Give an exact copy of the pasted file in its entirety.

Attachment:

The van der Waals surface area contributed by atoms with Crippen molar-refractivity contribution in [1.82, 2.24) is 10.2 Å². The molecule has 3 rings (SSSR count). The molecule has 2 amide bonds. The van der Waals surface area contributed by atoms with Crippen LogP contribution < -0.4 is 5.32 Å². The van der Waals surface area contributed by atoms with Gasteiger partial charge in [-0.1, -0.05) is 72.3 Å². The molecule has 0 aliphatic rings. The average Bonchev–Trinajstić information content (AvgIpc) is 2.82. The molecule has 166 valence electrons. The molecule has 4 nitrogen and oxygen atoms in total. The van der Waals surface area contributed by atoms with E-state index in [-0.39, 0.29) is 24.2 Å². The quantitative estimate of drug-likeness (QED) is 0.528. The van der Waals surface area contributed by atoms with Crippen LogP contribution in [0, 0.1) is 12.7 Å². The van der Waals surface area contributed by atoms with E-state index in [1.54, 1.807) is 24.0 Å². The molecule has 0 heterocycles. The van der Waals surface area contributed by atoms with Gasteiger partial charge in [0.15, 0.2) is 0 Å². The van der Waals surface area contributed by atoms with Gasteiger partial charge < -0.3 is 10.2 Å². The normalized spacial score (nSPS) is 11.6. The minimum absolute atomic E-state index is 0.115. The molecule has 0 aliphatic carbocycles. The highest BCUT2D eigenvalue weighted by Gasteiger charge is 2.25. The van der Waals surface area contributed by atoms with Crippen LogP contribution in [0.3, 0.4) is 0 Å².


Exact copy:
The van der Waals surface area contributed by atoms with Crippen molar-refractivity contribution in [1.82, 2.24) is 10.2 Å². The molecule has 3 rings (SSSR count). The molecule has 2 amide bonds. The van der Waals surface area contributed by atoms with Crippen LogP contribution < -0.4 is 5.32 Å². The van der Waals surface area contributed by atoms with Gasteiger partial charge in [-0.1, -0.05) is 72.3 Å². The molecule has 0 aliphatic rings. The average Bonchev–Trinajstić information content (AvgIpc) is 2.82. The molecule has 166 valence electrons. The molecule has 4 nitrogen and oxygen atoms in total. The van der Waals surface area contributed by atoms with E-state index in [-0.39, 0.29) is 24.2 Å². The quantitative estimate of drug-likeness (QED) is 0.528. The van der Waals surface area contributed by atoms with Crippen LogP contribution in [0, 0.1) is 12.7 Å². The van der Waals surface area contributed by atoms with E-state index in [1.54, 1.807) is 24.0 Å². The molecule has 0 heterocycles. The van der Waals surface area contributed by atoms with Gasteiger partial charge in [0.15, 0.2) is 0 Å². The van der Waals surface area contributed by atoms with Gasteiger partial charge < -0.3 is 10.2 Å². The normalized spacial score (nSPS) is 11.6. The minimum absolute atomic E-state index is 0.115. The molecule has 0 aliphatic carbocycles. The highest BCUT2D eigenvalue weighted by Gasteiger charge is 2.25. The van der Waals surface area contributed by atoms with Crippen LogP contribution in [0.3, 0.4) is 0 Å².